In the 1990s she re­turned to Tan­za­nia and opened a pop­u­lar Chi­nese restau­rant in Dar es Salaam. She was also the sec­re­tary-gen­eral of the Tan­za­nia China-Africa Busi­ness Coun­cil. Af­ter Mr Phile­mon’s tip-off, she be­came the NTSCIU’s top tar­get.

‘FOL­LOW THE GUN’

But the anti-poach­ing team had prob­lems. Many of the NTSCIU’s agents were trained by Western spy agen­cies in the wake of the US em­bassy bomb­ing in Tan­za­nia, and their main task was to counter the threat from home-grown Is­lamists. There was not enough cash or man­power to act against poach­ing and the unit did not op­er­ate coun­try­wide.

At this point the not-for-profit PAMS Foun­da­tion be­came in­volved. Its leader Wayne Lot­ter sought help from David Bon­der­man, an Amer­i­can bil­lion­aire who made a for­tune in pri­vate equity and had The Rolling Stones play at his 60th birth­day bash.

Mr Bon­der­man’s Wild­cat Foun­da­tion do­nated about $1.5 mil­lion, and the NTSCIU anti-poach­ing team started re­cruit­ing trusted peo­ple from the Tan­za­nia In­tel­li­gence and Se­cu­rity Ser­vice, po­lice, army, im­mi­gra­tion, ju­di­ciary and the na­tional wildlife ser­vice.

“I be­lieve [the NTSCIU] pro­vides a model of how se­ri­ous en­force­ment against wildlife poach­ing and traf­fick­ing can be ac­com­plished if a coun­try’s lead­er­ship has the political will to make it hap­pen,” said Wild­cat Foun­da­tion di­rec­tor Rodger Sch­lick­eisen.

By the time of Ms Yang’s ar­rest, about 60 peo­ple were work­ing on the anti-poach­ing team out of 200 or so NTSCIU agents. They set about build­ing net­works of in­for­mants, and built a strat­egy.

They called it “fol­low the gun, save the ele­phant”.

Im­me­di­ately af­ter a sus­pect is cap­tured, the agents fo­cus on the sus­pect’s weapon. Trac­ing how the poacher ob­tained that gun leads to the per­son one level above in the syn­di­cate and points in the di­rec­tion of a team. Mr Phile­mon helped here. “He gave us the cream of the deal­ers,” said the agent.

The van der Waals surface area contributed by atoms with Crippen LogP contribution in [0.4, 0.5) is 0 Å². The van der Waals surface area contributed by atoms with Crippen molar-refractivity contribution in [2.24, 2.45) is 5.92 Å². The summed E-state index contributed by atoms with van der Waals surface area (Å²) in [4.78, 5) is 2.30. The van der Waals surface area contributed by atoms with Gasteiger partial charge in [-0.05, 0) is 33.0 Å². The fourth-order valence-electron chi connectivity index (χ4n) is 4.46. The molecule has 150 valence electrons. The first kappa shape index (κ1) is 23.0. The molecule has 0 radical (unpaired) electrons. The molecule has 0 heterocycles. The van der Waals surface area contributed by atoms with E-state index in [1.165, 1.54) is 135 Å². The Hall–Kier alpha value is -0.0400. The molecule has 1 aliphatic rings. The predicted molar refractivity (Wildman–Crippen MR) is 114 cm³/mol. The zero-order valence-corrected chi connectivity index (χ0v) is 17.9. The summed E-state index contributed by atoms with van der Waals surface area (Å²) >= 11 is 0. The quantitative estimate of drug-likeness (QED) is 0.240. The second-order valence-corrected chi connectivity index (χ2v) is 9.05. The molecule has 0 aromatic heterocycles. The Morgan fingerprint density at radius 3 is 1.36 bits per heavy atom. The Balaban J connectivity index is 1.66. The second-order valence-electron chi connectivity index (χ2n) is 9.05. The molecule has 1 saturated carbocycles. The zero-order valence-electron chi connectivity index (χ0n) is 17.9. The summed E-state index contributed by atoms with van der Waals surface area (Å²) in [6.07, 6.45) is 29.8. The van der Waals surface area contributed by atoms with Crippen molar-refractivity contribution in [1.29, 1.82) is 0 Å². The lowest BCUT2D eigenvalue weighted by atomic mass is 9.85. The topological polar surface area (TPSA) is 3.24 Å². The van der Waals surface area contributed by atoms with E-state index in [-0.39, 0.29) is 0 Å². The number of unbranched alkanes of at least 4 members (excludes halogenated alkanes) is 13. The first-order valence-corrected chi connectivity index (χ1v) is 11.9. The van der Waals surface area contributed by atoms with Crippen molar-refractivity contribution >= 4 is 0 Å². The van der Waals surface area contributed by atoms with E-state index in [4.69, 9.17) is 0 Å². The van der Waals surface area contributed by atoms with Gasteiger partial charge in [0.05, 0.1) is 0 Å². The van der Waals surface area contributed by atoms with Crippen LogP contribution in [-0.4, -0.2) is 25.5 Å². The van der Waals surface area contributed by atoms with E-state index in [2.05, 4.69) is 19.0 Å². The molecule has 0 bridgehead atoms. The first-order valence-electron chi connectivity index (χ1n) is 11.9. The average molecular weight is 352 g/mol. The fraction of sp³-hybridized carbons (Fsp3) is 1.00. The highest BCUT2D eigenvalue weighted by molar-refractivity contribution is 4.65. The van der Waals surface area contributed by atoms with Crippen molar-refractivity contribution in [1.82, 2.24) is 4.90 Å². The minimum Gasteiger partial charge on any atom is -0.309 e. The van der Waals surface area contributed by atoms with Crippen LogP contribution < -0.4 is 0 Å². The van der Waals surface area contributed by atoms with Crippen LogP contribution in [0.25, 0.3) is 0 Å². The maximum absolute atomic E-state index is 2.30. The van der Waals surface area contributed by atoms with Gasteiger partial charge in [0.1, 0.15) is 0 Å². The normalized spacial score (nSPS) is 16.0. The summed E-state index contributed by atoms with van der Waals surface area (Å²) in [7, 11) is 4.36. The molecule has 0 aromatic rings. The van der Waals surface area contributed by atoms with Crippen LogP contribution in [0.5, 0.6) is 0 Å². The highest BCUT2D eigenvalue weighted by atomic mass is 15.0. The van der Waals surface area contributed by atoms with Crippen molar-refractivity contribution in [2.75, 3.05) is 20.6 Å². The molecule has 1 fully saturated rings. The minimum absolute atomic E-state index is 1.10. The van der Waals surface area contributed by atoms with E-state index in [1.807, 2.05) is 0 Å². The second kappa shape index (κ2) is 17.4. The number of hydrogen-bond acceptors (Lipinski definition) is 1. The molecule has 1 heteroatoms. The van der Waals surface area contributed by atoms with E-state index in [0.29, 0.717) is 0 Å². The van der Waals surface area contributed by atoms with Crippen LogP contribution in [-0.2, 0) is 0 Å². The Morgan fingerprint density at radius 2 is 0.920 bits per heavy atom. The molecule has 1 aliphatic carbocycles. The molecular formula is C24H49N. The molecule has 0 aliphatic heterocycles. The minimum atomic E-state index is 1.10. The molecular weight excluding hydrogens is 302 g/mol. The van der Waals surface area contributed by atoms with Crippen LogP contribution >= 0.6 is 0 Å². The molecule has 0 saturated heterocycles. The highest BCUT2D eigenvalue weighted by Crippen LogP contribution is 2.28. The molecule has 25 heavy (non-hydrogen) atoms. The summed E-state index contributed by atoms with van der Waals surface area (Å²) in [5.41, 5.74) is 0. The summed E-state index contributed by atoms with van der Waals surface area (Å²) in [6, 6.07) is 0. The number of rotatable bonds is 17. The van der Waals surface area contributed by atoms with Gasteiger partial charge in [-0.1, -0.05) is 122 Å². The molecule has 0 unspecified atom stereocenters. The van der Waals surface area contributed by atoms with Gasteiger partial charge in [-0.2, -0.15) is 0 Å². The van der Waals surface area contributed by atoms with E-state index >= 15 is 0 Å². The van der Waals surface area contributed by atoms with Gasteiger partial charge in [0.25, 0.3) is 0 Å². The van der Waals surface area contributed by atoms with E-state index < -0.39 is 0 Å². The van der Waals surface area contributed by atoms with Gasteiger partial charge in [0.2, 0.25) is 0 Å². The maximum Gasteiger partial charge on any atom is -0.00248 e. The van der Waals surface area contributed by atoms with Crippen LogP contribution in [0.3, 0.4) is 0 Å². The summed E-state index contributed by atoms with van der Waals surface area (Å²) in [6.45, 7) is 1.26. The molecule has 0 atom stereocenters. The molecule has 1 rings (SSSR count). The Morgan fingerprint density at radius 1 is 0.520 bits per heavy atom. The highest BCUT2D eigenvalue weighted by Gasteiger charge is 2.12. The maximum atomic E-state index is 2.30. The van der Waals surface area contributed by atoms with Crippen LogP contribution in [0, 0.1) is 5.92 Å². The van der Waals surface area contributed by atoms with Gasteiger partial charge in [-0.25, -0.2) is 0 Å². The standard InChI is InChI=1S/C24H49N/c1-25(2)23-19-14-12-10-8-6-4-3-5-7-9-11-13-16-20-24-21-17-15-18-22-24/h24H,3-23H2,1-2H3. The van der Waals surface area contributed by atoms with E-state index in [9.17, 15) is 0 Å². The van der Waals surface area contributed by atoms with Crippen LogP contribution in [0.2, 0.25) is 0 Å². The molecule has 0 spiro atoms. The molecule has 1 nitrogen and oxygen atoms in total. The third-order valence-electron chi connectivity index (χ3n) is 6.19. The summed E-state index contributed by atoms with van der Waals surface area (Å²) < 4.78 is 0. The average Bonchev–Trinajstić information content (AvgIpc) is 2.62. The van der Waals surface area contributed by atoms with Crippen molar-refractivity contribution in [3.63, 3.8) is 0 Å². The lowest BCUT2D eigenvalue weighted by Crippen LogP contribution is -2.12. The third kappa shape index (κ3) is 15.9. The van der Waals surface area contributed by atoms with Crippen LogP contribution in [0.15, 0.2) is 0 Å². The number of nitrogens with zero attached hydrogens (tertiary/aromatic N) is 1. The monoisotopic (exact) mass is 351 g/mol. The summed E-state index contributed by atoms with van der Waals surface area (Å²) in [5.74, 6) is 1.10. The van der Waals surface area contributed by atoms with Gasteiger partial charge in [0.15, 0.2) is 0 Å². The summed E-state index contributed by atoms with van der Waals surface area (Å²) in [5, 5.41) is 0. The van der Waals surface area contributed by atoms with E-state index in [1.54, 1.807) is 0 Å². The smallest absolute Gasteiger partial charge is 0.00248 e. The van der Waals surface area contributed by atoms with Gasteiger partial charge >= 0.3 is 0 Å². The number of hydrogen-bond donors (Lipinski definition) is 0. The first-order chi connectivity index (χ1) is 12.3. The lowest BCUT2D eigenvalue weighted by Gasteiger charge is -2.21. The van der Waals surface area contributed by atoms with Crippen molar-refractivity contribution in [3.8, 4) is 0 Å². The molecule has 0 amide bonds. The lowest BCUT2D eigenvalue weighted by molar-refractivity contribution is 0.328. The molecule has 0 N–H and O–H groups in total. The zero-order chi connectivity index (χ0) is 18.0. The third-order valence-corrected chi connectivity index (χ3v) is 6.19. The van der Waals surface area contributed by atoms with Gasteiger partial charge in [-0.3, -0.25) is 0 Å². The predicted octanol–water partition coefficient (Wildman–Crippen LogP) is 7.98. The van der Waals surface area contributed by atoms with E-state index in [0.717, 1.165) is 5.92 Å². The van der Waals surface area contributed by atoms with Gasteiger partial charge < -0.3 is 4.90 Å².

But just as they started build­ing a case against Ms Yang, she van­ished. In June 2014 a Tan­za­nian court charged Mr Phile­mon with traf­fick­ing ivory and Ms Yang fled to Uganda, ac­cord­ing to sources fa­mil­iar with the case. Mr Phile­mon has not en­tered a plea and could not be reached the com­ment.

FOL­LOW THE MO­BILE MONEY

More than a year later, her phone re­vealed where she was.

The NTSCIU is able to pull up poach­ers’ phone num­bers and call his­to­ries, said one se­cu­rity ex­pert who works closely with the squad. Com­puter soft­ware is used to de­lin­eate links be­tween on-the-ground poach­ers, deal­ers and transna­tional crim­i­nal gangs.

A server flags to NTSCIU mo­bile phone num­bers when they be­come ac­tive, but does not record calls. “The ma­chine is on 24 hours,” said the ex­pert.

Mo­bile phones also help agents fol­low the money. Many Africans send and re­ceive money via their phones. That means agents who mon­i­tor phone calls can also track pay­ments, help­ing to build up a pic­ture of who is in­volved.

“The mo­bile phones tech­nol­ogy has come in very handy,” said Robert Muasya, head of se­cu­rity for Kenya’s Wildlife Ser­vice. “If we catch a poacher, we are able to an­a­lyse his phone and an­a­lyse the con­tent ... know whether this phone had ap­peared some­where else, and we are able to con­nect the dots.”

It was thanks to Ms Yang’s phone that about a year af­ter she had left for Uganda, Tan­za­nian agents dis­cov­ered she was back in Dar es Salaam. But the unit still had a ma­jor prob­lem, said the agent. “We had no pho­to­graphs of her.”

Again, her mo­bile phone helped them track her to a house in the cen­tre. They laid a trap, and waited.

As dusk fell seven hours later, Ms Yang burst out of the house, dashed for her car and sped off. The agents fol­lowed, zig-zag­ging through heavy traf­fic. Fear­ing they would lose her, they hit her car to bring it to a halt.

Ms Yang was shocked by the agents’ au­dac­ity, said the NTSCIU agent: “She came out of the car very an­gry.”

HELD: Yang Feng Glan, cen­tre, who is sus­pected of traf­fick­ing ivory, is es­corted by po­lice of­fi­cers as she leaves the Kisutu Res­i­dents Mag­is­trate Court in Dar es Salaam, Tan­za­nia, in Oc­to­ber.

EN­DAN­GERED: An ele­phant in Serengeti Na­tional Park, where num­bers have fallen dra­mat­i­cally.